Congress. House Un-American Activities Committee (HUAC). Subversive Involvement in
Disruption of 1968 Democratic Party National Convention. Washington, D.C. GPO, 1968.
SuDoc No.: Y4.Un1/2:D39/pt.1
Date(s) of Hearings: October 1, 3, 4, 1968
Congress and Session: 90th - 2nd
The Democratic National Convention of 1968 was as tumultuous an event the country had ever seen.
The House Un-American Activities Committee conducted an investigation into the causes of the
disturbances in October of 1968 and published their findings. A focus of the hearings was the
National Mobilization Committee to End the War in Vietnam, and its involvement in the chaos that
was the Democratic National Convention in Chicago, 1968.
Presented in the record are minutes from a National Mobilization Committee meeting held in
February of 1968 where a "separate but equal" philosophy was established between
anti-war groups and black power groups who were both planning demonstrations for the Convention.
Co-Chairman of the meeting Carlos Russell stated:
"Radical whites today are basically occupied with anti-war activity. Blacks are focusing on
black liberation. Any participation of blacks in a parallel strategy with whites at the Convention
will be based on a dual theme of racism and imperialism....We believe a parallel structure of
anti-war and black liberation organizations around a Convention challenge is possible. Leadership
for the challenge would be elected separately by anti-war and black organizations. The separate
leadership would hire separate black and white staffs to work in their own communities. But on
questions of common policy, the two leadership groups would meet together and function
Also included in the record is a letter from the National Mobilization Committee to various black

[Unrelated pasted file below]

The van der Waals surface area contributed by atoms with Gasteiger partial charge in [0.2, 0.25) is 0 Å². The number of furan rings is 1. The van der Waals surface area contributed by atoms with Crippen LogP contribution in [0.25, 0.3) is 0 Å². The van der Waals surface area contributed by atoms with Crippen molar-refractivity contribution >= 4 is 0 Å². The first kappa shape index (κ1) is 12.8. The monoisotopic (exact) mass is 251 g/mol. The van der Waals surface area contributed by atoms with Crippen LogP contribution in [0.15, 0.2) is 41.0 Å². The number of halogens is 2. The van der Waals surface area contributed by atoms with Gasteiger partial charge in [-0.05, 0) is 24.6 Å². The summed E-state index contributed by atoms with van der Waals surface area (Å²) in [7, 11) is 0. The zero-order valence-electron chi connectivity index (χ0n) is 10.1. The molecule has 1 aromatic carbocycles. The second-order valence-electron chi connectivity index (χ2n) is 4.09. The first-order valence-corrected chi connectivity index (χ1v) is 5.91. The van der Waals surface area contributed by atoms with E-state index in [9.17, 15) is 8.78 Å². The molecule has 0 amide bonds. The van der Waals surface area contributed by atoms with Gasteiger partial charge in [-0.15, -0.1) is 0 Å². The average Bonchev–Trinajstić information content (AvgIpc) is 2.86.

militants around the United States asking for their opinions and input into the planned
demonstrations and organizational structure of the Committee. The March 8, 1968 letter states,
"Our emphasis must be on meaningful and effective action that helps us to build in the
ghettos against racism and war and for black self-determination."
Finally, a list of people invited to participate in the Administrative Committee of the National
Mobilization Committee to End the War in Vietnam is included indicating several African-American
organizations and individuals were invited to participate in this "separate but equal"
planning. Individuals and organizations invited include:
- Reverend James Bevel, anti-Vietnam War activist who previously visited Vietnam, and friend of
Martin Luther King.
- Stokely Carmichael, of the Student Non-Violent Coordinating Committee (SNCC).
- Reverend Richard Fernandez, of the Clergy and Laymen Concerned about the War in Vietnam,
whose leadership also included Martin Luther King.
- John Lewis, former director of the Student Non-Violent Coordinating Committee (SNCC).
- Lincoln Lynch, of the Congress of Racial Equality (CORE).
- The Nation of Islam.
- Bill Pepper, of the National Conference for New Politics (which was co-founded by Julian
Bond) and current lawyer for James Earl Ray.
- Floyd McKissick, of the Congress of Racial Equality (CORE).
- Jose Ristorucci, of the predominantly black "communist front" organization,
the W.E.B. DuBois Club.
- Harriet Tanzman, of the Fort Hood Three Defense Committee.
- Ruth Turner, of the Congress of Racial Equality (CORE).
- Reverend Andrew Young, of the Southern Christian Leadership Conference (SCLC).